As a Democrat, I’m not trying to hurt Republicans. I’m trying to further my own inclusivity as a student of color and as an Asian American living in America. I can’t debate with someone who believes in white supremacy, or someone who doesn’t think climate change exists; I can’t argue with someone knowing that they don’t respect my opinions or even my basic rights as a human being.

To that end, I also could stand to have more discussions with Republican students to discover if they actually hold any of the extreme right-wing beliefs that are so offensive or if they have a more nuanced view. We shouldn’t automatically assume that Republicans are racist or homophobic or anti-woman. Instead, we should make an effort to understand them. We should allow all students to express their thoughts before we judge them.

Once we start to accept this premise, then we can appreciate Pres for what it should be: a curation of diverse perspectives, ones that are not only essential to understanding our student body, but our nation as a whole.


By Christina Dobbek

I’ve got a confession: I’m a Republican. I know what you’re thinking, but before you go chasing after me calling me a racist, white supremacist bigot, hear me out. I am none of those things, and my political beliefs do not make me a worse person than you.

As I sat in class one day and eavesdropped after the election of our 45th president, I overheard the phrase “evil Republicans” come out of a classmate’s mouth. Although dissent for conservatives and our viewpoints was not a new occurrence on campus, the hateful word choice baffled me. Offended and hurt, I wondered how someone could think that my political views define me as an evil person.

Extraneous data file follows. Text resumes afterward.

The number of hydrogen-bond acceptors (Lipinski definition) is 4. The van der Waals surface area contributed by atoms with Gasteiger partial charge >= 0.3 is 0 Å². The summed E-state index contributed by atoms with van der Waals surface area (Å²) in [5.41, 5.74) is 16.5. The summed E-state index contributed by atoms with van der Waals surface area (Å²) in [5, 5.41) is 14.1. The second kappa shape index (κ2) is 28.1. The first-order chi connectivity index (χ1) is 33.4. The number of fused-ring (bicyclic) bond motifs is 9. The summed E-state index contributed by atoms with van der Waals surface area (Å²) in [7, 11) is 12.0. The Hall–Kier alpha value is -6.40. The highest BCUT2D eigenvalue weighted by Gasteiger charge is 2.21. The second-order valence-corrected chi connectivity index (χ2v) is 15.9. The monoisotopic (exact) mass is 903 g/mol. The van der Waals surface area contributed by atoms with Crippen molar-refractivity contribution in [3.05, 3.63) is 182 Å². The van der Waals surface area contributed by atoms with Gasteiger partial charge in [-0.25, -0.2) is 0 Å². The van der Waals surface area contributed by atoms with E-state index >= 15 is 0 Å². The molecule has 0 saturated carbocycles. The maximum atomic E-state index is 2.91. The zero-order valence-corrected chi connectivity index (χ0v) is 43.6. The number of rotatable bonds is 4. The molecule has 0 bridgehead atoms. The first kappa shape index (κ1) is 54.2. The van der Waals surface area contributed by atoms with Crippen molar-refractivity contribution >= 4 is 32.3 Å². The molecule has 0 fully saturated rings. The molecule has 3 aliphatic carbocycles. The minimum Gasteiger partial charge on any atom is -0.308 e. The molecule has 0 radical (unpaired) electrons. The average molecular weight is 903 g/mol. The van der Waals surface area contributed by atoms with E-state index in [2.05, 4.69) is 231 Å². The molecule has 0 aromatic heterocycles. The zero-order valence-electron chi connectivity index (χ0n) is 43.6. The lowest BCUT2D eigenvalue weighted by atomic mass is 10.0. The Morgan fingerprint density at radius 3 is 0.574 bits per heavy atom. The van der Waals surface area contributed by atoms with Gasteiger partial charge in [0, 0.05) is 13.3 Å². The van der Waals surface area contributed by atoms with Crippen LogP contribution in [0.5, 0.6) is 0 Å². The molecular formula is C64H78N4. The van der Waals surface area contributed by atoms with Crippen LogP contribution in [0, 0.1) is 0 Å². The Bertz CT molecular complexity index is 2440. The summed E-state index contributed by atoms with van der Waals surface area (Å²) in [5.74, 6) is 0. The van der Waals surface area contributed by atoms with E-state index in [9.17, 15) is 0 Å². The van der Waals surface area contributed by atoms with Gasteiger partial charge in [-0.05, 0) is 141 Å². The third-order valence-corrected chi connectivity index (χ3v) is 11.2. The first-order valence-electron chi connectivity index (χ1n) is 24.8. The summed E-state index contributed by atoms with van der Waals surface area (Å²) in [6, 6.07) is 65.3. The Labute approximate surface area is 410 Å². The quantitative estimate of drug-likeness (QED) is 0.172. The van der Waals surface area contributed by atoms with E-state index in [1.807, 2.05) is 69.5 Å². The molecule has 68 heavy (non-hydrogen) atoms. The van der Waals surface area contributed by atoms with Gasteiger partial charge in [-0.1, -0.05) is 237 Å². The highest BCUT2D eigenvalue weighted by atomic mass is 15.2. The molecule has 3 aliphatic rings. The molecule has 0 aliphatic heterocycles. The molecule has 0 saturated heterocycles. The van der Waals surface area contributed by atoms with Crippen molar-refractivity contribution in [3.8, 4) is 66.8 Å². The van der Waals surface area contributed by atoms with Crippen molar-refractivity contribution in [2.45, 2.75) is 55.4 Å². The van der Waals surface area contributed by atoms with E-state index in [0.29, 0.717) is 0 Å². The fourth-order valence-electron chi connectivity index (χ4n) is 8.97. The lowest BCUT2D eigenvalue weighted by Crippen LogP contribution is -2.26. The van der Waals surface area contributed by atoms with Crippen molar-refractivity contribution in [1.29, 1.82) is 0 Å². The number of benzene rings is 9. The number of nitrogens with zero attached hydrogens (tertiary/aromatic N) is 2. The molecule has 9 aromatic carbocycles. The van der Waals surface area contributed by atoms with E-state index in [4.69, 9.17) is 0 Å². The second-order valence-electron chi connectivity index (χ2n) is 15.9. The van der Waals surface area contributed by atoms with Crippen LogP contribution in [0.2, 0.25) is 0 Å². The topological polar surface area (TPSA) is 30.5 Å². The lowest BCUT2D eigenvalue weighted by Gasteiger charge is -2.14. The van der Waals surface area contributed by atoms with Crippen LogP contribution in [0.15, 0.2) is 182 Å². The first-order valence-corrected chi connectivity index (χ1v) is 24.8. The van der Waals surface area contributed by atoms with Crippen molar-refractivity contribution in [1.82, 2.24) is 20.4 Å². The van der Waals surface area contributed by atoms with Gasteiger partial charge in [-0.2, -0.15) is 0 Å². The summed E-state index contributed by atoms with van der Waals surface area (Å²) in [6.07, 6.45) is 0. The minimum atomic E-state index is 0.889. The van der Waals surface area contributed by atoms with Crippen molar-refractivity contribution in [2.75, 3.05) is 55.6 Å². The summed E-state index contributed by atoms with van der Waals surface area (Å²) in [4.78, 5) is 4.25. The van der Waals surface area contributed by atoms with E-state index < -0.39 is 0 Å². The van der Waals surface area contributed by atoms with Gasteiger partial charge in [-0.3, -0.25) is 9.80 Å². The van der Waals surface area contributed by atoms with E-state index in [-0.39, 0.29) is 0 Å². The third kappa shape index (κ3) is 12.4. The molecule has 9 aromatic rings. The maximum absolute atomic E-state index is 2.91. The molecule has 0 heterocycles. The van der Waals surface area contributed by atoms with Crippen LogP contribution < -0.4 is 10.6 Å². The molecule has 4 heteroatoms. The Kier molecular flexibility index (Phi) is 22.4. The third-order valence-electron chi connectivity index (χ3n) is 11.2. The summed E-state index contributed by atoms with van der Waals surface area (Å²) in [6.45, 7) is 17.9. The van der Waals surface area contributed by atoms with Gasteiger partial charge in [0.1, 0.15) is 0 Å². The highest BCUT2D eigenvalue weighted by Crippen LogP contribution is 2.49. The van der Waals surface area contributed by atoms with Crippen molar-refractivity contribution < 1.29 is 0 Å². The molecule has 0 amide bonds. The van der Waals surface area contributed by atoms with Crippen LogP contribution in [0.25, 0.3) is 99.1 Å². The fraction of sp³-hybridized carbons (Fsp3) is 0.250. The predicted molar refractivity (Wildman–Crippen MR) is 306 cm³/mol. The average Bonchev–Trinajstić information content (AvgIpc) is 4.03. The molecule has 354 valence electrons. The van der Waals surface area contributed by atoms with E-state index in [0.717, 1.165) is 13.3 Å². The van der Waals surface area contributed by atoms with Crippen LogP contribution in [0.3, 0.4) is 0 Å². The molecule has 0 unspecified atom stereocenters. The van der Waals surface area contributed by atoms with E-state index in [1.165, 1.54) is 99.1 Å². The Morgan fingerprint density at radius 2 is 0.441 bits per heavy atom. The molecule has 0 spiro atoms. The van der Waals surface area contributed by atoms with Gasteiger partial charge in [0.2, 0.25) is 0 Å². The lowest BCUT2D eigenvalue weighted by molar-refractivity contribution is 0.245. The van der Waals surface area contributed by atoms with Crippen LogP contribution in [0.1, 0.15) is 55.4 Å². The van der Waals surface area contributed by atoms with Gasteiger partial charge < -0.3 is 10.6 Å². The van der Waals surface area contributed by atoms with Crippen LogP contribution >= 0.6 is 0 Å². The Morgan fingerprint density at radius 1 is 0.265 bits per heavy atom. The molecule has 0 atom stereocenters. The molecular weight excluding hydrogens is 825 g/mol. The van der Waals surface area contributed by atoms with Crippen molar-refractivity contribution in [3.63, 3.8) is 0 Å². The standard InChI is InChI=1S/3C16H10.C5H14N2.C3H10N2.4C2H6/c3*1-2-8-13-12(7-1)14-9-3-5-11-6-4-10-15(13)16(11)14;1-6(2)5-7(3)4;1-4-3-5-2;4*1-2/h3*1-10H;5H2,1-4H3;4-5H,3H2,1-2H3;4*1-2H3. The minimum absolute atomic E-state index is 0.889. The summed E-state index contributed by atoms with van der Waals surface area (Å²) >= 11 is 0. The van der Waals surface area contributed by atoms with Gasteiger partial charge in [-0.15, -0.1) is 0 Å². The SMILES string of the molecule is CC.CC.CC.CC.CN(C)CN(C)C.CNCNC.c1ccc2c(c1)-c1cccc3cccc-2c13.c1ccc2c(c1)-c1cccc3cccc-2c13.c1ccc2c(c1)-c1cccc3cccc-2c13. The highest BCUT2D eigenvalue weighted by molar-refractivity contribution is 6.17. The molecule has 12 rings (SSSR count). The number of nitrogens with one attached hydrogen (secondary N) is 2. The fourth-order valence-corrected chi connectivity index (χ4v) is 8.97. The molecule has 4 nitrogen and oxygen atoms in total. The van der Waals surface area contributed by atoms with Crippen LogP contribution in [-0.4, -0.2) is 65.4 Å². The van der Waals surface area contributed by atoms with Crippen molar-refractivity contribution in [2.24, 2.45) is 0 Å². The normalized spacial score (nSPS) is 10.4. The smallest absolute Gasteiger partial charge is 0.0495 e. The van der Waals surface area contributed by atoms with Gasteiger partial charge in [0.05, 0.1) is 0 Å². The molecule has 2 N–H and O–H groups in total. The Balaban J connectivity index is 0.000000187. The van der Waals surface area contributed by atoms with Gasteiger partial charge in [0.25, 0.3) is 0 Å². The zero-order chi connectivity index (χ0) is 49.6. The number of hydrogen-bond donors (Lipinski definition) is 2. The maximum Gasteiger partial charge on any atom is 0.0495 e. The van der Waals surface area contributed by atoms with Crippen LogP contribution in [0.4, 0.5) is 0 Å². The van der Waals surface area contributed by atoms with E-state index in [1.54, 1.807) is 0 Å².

While teachers and students at Presentation claim to be accepting of everyone’s views, I find that often not to be the case. In the so-called progressive climate of Presentation High School, I personally feel unwelcome in many of my classes and amongst many of my peers. I even find myself worried that teachers will not treat me the same as other students if I offer my own political opinions in class discussions. Even as I am writing, I am afraid of the backlash from teachers and students I might get because of this article.

In the learning environment of a classroom, I have witnessed opinions being displayed as fact to students. One teacher taught about the Progressive Era versus the Republican Ascendency in the United States. Instead of letting students weigh pros and cons of each era for themselves, she told us that the Republican Ascendency was bad and the Progressive Era was good. I disagreed silently, scared to speak up and say that comment was unfair and subjective.

After President Trump’s election, many students and teachers were emotional and upset. While this is their right and is perfectly understandable, some teachers made inappropriate and biased remarks regarding the election. One teacher told my class that if students were too “distraught,” they didn’t have to do work that day. Would Trump supporters get the same treatment if Clinton had won the election? Although I personally did not support Trump, I was scared for Hillary’s policies, as many were scared for Trump’s.

Another teacher was crying on the day after the election as she said that she had “lost all hope for women’s rights.” While Trump had made some controversial statements about women, this does not mean that Republican policy is sexist or threatening to women. I felt offended because, as a woman, I am obviously a supporter of women’s rights. Conservatives are not inherently anti-woman; in fact, there is even a group called Republicans for Choice that favors pro-choice reproductive rights.